#EMConf: Pearls from Conference Day


  • The pancreas is a retroperitoneal organ so description and location of pain can be variable! Not always "epigastric."
  • 75% of cases of acute pancreatitis are caused by gallstones and ETOH abuse. 15% of cases are idiopathic. 
  • Significant alcohol use over a long period of time is required to cause pancreatitis, typically 8 or more drinks/day for more than 5 years. Only 10% of alcoholics get pancreatitis.
  • ALT >150 is more suggestive of gallstone pancreatitis over ETOH abuse.
  • Stop with the scorpion bites! Scorpions only in Trinidad and Brazil have been associated with pancreatitis. And only in case reports! 
  • Think about hypertriglyceridemia if your nurse tells you the patient's blood was "yellow." Send a triglyceride level! TG needs to be >2000 to be diagnostic, >1000 to be suggestive.
  • 5% of ERCP will cause acute pancreatitis.
  • BISAP Score is best score to use in the acute setting of the Emergency Department. A score >2 carries a 7x risk of organ failure and a 10x risk of mortality! Think about Critical Care consults for these patients.

Non-opiate, Alternative Pain Control Therapies

  • Lidocaine:
  • IV Lidocaine for pain from nephrolithiasis in patients who failed pain control with to toradol, recovering addicts, etc. 
  • IV Lidocaine originally studied for oncological pain. Moderate support from Cochrane Review. RCT showing lower pain scores compared to morphine in nephrolithiasis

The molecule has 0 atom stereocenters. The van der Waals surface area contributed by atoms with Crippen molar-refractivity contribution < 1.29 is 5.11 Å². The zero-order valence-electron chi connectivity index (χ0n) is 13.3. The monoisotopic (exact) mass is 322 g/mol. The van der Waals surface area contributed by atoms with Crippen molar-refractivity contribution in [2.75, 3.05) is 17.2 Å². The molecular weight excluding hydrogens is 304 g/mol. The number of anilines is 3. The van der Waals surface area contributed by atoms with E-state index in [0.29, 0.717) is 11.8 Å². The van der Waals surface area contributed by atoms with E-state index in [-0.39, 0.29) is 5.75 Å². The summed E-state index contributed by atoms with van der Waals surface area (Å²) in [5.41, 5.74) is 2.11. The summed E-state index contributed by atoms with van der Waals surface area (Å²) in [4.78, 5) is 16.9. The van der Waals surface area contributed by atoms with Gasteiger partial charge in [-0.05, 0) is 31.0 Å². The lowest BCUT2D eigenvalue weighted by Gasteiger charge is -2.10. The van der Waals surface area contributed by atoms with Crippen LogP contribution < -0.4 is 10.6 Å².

• Dose: IV 1.5 mg/kg, max 200mg, infused over 10 minutes. Drug is antiarrythmic, don't forget cardiac monitor. 
  • Trigger Point Injections:
  • Useful for point-tender, muscular spasm/pain  
  • Dose: 0.5% bupivicaine, 1-2 cc intradermal injection
  • Can bill as procedure!
  • Ketamine:
  • Indicated for chronic pain disorders.
  • Think NSAID + Tylenol, Gabapentin, Valium, Flexeril first.
  • Dose: Sub-dissociative dosing. IV 0.3 mg/kg loading over 10 minutes followed by 0.1 mg/kg/hour IV infusion. 
  • Dose: 0.5 mg/kg intranasal with atomizer. Max dose 50 mg. Max 1 cc per nare. Safe in kids!
  • Nitrous Oxide:
  • Anxiolytic and analgesic! Fast onset of action.  
  • Can use in adjunct with local analgesia for procedural pain control in kids
  • Contraindicated in COPD/asthma, sinusitis, otitis media, bowel obstruction, altered mental status, pregnancy, B12 deficiency